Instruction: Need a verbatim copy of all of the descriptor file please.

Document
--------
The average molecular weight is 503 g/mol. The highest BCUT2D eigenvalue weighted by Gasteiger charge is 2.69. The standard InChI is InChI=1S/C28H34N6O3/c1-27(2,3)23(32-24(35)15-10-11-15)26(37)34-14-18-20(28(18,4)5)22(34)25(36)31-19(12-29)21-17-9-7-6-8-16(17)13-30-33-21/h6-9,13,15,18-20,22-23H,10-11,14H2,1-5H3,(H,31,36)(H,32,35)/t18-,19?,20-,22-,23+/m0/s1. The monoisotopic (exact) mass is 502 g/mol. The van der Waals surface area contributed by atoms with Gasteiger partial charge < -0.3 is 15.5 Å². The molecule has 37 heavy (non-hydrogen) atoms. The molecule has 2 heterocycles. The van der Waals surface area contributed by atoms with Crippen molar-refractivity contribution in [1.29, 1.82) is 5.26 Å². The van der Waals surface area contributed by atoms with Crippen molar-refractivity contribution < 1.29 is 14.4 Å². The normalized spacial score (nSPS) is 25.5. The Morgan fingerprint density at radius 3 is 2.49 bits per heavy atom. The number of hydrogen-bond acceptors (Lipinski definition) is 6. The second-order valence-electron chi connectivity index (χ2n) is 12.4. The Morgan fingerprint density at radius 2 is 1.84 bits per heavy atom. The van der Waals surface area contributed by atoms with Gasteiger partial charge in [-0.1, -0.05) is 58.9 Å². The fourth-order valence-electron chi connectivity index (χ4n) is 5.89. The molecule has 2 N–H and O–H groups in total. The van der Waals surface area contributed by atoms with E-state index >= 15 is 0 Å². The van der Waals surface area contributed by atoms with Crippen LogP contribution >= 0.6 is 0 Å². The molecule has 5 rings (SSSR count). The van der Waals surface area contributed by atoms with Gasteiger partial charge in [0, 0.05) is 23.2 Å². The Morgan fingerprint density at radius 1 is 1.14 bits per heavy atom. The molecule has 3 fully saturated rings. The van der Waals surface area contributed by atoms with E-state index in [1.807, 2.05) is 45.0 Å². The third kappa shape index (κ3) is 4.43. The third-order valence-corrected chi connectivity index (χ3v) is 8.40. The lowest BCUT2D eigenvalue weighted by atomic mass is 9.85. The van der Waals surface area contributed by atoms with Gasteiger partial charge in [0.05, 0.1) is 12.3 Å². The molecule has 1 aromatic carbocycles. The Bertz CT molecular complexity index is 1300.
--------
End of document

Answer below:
The average molecular weight is 503 g/mol. The highest BCUT2D eigenvalue weighted by Gasteiger charge is 2.69. The standard InChI is InChI=1S/C28H34N6O3/c1-27(2,3)23(32-24(35)15-10-11-15)26(37)34-14-18-20(28(18,4)5)22(34)25(36)31-19(12-29)21-17-9-7-6-8-16(17)13-30-33-21/h6-9,13,15,18-20,22-23H,10-11,14H2,1-5H3,(H,31,36)(H,32,35)/t18-,19?,20-,22-,23+/m0/s1. The monoisotopic (exact) mass is 502 g/mol. The van der Waals surface area contributed by atoms with Gasteiger partial charge < -0.3 is 15.5 Å². The molecule has 37 heavy (non-hydrogen) atoms. The molecule has 2 heterocycles. The van der Waals surface area contributed by atoms with Crippen molar-refractivity contribution in [1.29, 1.82) is 5.26 Å². The van der Waals surface area contributed by atoms with Crippen molar-refractivity contribution < 1.29 is 14.4 Å². The normalized spacial score (nSPS) is 25.5. The Morgan fingerprint density at radius 3 is 2.49 bits per heavy atom. The number of hydrogen-bond acceptors (Lipinski definition) is 6. The second-order valence-electron chi connectivity index (χ2n) is 12.4. The Morgan fingerprint density at radius 2 is 1.84 bits per heavy atom. The van der Waals surface area contributed by atoms with Gasteiger partial charge in [-0.1, -0.05) is 58.9 Å². The fourth-order valence-electron chi connectivity index (χ4n) is 5.89. The molecule has 2 N–H and O–H groups in total. The van der Waals surface area contributed by atoms with E-state index >= 15 is 0 Å². The van der Waals surface area contributed by atoms with Crippen LogP contribution >= 0.6 is 0 Å². The molecule has 5 rings (SSSR count). The van der Waals surface area contributed by atoms with Gasteiger partial charge in [0, 0.05) is 23.2 Å². The Morgan fingerprint density at radius 1 is 1.14 bits per heavy atom. The molecule has 3 fully saturated rings. The van der Waals surface area contributed by atoms with E-state index in [1.807, 2.05) is 45.0 Å². The third kappa shape index (κ3) is 4.43. The third-order valence-corrected chi connectivity index (χ3v) is 8.40. The lowest BCUT2D eigenvalue weighted by atomic mass is 9.85. The van der Waals surface area contributed by atoms with Gasteiger partial charge in [0.05, 0.1) is 12.3 Å². The molecule has 1 aromatic carbocycles. The Bertz CT molecular complexity index is 1300.